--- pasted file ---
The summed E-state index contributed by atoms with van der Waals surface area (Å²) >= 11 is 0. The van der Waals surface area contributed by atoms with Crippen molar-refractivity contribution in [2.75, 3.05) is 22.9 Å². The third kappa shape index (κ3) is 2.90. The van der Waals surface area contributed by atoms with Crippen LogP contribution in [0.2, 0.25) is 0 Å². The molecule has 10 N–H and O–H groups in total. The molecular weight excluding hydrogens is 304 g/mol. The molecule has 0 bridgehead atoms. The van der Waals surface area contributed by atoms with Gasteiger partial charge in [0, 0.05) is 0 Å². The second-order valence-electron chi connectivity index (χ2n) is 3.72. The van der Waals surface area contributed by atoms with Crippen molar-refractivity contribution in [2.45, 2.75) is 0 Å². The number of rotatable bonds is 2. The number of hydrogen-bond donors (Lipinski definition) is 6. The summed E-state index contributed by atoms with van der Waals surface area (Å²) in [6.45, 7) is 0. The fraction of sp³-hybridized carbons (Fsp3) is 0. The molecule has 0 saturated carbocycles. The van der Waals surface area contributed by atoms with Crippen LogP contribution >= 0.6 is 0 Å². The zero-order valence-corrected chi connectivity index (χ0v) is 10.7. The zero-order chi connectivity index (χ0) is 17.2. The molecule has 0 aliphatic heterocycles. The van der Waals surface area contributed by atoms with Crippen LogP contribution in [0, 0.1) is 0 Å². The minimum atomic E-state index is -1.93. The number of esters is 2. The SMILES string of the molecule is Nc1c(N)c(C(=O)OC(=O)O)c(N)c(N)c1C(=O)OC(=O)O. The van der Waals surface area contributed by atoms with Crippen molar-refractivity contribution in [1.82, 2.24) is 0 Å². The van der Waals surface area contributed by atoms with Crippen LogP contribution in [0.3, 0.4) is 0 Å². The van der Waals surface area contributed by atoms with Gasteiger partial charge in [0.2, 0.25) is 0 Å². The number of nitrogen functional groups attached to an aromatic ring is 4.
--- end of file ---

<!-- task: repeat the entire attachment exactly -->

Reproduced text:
The summed E-state index contributed by atoms with van der Waals surface area (Å²) >= 11 is 0. The van der Waals surface area contributed by atoms with Crippen molar-refractivity contribution in [2.75, 3.05) is 22.9 Å². The third kappa shape index (κ3) is 2.90. The van der Waals surface area contributed by atoms with Crippen LogP contribution in [0.2, 0.25) is 0 Å². The molecule has 10 N–H and O–H groups in total. The molecular weight excluding hydrogens is 304 g/mol. The molecule has 0 bridgehead atoms. The van der Waals surface area contributed by atoms with Gasteiger partial charge in [0, 0.05) is 0 Å². The second-order valence-electron chi connectivity index (χ2n) is 3.72. The van der Waals surface area contributed by atoms with Crippen molar-refractivity contribution in [2.45, 2.75) is 0 Å². The number of rotatable bonds is 2. The number of hydrogen-bond donors (Lipinski definition) is 6. The summed E-state index contributed by atoms with van der Waals surface area (Å²) in [6.45, 7) is 0. The fraction of sp³-hybridized carbons (Fsp3) is 0. The molecule has 0 saturated carbocycles. The van der Waals surface area contributed by atoms with Crippen LogP contribution >= 0.6 is 0 Å². The zero-order valence-corrected chi connectivity index (χ0v) is 10.7. The zero-order chi connectivity index (χ0) is 17.2. The molecule has 0 aliphatic heterocycles. The van der Waals surface area contributed by atoms with Crippen LogP contribution in [0, 0.1) is 0 Å². The minimum atomic E-state index is -1.93. The number of esters is 2. The SMILES string of the molecule is Nc1c(N)c(C(=O)OC(=O)O)c(N)c(N)c1C(=O)OC(=O)O. The van der Waals surface area contributed by atoms with Crippen molar-refractivity contribution in [1.82, 2.24) is 0 Å². The van der Waals surface area contributed by atoms with Crippen LogP contribution in [0.3, 0.4) is 0 Å². The van der Waals surface area contributed by atoms with Gasteiger partial charge in [0.2, 0.25) is 0 Å². The number of nitrogen functional groups attached to an aromatic ring is 4.